Millennials are becoming the business leaders, customers, coworkers and activists of today. In order to be successful, CCOs need to understand the impact that millennials are having so their organizations can effectively engage them in a way that drives business outcomes.
The first session, led by Aria Finger, CEO of DoSomething.org, explored The Mind of the Millennial. She gave the audience these key insights:
Next, Mike Fernandez of Cargill delivered an overview of findings from the Page Society's recent New CCO report. He noted the goal of the research was to identify drivers of change that are prompting new trends - some tech driven, others geopolitical and demographic - and provide a vision for how CCOs can and will step up to meet the challenges that these changes will present.
The next session was on redefining diversity and inclusion through a millennial lens. First, Dr. Christie Smith of Deloitte shared that her research on millennials:
Dr. Judith Williams from Dropbox talked about two types of diversity: inherent diversity (your gender, your ethnicity, etc.) and acquired diversity (gained through experiences as you learn and grow). She suggested that we need to inspire others to think about diversity differently.
Sheryl Pattek of Forrester focused on how millennial founders build businesses for the "born digital" world. She talked about the importance of engaging consumers on the right channels and cutting through the information overload they are facing. We're in a new era of communications and power has shifted from institutions and organizations to empowered customers – technology has powered that shift. Therefore, it's important to build value around the customer, not the channel or product. CCOs need to use their influence to create a customer-centric culture.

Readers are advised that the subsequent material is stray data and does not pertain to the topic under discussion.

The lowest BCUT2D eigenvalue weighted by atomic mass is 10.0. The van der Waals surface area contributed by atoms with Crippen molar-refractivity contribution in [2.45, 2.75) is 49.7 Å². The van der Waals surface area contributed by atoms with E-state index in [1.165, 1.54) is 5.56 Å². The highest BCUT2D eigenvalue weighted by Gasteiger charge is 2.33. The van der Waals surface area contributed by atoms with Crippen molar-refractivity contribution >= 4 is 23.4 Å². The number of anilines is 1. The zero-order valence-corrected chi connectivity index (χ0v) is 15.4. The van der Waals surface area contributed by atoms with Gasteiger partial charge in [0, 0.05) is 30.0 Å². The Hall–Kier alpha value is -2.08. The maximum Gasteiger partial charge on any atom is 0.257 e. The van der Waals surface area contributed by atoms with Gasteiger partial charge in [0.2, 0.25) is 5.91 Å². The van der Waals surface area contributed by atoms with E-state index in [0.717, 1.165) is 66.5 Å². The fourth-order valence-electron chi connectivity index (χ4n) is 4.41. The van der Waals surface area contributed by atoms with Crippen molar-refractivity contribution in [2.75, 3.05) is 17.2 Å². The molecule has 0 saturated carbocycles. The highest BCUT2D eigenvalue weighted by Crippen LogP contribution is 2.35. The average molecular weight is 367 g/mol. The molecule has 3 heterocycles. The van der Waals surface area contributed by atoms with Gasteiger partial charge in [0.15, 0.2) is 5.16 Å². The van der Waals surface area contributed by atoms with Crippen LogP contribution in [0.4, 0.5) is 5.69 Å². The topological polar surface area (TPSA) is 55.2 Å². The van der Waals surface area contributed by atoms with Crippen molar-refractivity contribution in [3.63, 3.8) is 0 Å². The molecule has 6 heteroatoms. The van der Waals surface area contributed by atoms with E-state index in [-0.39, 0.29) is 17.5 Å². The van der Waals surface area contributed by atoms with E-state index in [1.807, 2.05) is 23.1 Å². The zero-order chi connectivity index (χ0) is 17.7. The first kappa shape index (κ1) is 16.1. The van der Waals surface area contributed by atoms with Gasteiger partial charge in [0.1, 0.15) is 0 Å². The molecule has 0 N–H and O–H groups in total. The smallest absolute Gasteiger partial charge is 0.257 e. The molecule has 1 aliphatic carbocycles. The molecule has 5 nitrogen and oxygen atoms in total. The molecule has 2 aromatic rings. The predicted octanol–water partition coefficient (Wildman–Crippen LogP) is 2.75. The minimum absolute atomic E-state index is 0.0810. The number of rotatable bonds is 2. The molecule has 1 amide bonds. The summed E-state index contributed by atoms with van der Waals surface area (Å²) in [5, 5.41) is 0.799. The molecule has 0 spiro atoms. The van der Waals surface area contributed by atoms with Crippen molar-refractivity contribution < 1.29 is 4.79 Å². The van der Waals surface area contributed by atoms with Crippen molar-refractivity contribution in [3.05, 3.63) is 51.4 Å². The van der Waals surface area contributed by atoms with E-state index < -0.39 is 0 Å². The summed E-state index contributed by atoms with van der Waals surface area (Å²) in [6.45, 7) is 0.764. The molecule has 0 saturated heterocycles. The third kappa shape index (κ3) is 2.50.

Pattek then moderated a panel with three millennial start-up founders: Josh Bruno of Hometeam, Matthew Ramirez of WriteLab and Matt Tumbleson of Teckst. They discussed the purpose that drove them to create their own companies and offered this advice: be a human – think human to human, not B2B or B2C - and don't be afraid to be honest.
Tony Cervone of General Motors Company, Kelly McGinnis of Levi Strauss & Co. and Kelli Parsons of New York Life, who is also this year's Spring Seminar chair, shared how their companies are discovering what makes millennials tick and how they can better portray themselves with authenticity. The millennial generation grew up in the digital age with more transparency, information and more choices. It's about relating to them as human beings and unique individuals, hearing their stories and creating loyalty through their life experiences. The authenticity of what your company is offering haspage to be there for millennials.
During her Page Moment, Donna Uchida of Kaiser Permanente spoke about how millennials were increasingly leaving their workforce and facing the issue of figuring out the problem. So they turned to three millennials who explained that while they loved their jobs and wanted to stay, there were a couple of things that could force them to leave if not fixed: they weren't being listened to, and they didn't see a career trajectory (professional growth, promotion transparency, etc.). After giving a strong presentation to the board, Kaiser Permanente created genKP, a multi-generational talent community to develop Kaiser Permanente's next generation of care by attracting, engaging and retaining future professionals.